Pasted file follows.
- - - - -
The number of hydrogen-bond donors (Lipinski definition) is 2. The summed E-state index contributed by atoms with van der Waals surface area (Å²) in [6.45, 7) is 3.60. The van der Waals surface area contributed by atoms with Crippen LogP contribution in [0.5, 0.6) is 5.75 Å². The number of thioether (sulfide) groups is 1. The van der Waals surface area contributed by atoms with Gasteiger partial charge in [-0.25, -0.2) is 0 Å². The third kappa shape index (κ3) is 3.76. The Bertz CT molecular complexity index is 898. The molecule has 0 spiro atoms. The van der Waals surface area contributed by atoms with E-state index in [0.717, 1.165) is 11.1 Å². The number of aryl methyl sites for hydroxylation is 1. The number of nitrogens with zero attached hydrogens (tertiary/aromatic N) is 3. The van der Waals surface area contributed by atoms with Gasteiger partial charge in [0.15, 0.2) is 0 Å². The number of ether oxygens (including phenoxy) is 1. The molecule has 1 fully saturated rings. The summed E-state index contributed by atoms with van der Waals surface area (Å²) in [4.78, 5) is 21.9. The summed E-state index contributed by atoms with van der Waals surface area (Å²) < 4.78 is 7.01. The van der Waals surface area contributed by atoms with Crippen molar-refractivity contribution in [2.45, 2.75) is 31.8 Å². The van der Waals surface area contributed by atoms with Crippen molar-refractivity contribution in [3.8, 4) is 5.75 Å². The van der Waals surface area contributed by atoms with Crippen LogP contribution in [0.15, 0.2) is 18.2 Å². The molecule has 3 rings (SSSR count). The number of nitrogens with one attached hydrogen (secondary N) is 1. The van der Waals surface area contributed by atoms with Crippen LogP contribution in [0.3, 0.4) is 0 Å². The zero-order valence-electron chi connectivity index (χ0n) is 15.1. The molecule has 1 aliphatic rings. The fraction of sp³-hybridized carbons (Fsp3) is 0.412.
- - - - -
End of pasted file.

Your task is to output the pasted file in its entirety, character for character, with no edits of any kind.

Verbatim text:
The number of hydrogen-bond donors (Lipinski definition) is 2. The summed E-state index contributed by atoms with van der Waals surface area (Å²) in [6.45, 7) is 3.60. The van der Waals surface area contributed by atoms with Crippen LogP contribution in [0.5, 0.6) is 5.75 Å². The number of thioether (sulfide) groups is 1. The van der Waals surface area contributed by atoms with Gasteiger partial charge in [-0.25, -0.2) is 0 Å². The third kappa shape index (κ3) is 3.76. The Bertz CT molecular complexity index is 898. The molecule has 0 spiro atoms. The van der Waals surface area contributed by atoms with E-state index in [0.717, 1.165) is 11.1 Å². The number of aryl methyl sites for hydroxylation is 1. The number of nitrogens with zero attached hydrogens (tertiary/aromatic N) is 3. The van der Waals surface area contributed by atoms with Gasteiger partial charge in [0.15, 0.2) is 0 Å². The number of ether oxygens (including phenoxy) is 1. The molecule has 1 fully saturated rings. The summed E-state index contributed by atoms with van der Waals surface area (Å²) in [4.78, 5) is 21.9. The summed E-state index contributed by atoms with van der Waals surface area (Å²) < 4.78 is 7.01. The van der Waals surface area contributed by atoms with Crippen molar-refractivity contribution in [2.45, 2.75) is 31.8 Å². The van der Waals surface area contributed by atoms with Crippen molar-refractivity contribution in [3.8, 4) is 5.75 Å². The van der Waals surface area contributed by atoms with Crippen LogP contribution in [0.15, 0.2) is 18.2 Å². The molecule has 3 rings (SSSR count). The number of nitrogens with one attached hydrogen (secondary N) is 1. The van der Waals surface area contributed by atoms with Crippen LogP contribution in [0.3, 0.4) is 0 Å². The zero-order valence-electron chi connectivity index (χ0n) is 15.1. The molecule has 1 aliphatic rings. The fraction of sp³-hybridized carbons (Fsp3) is 0.412.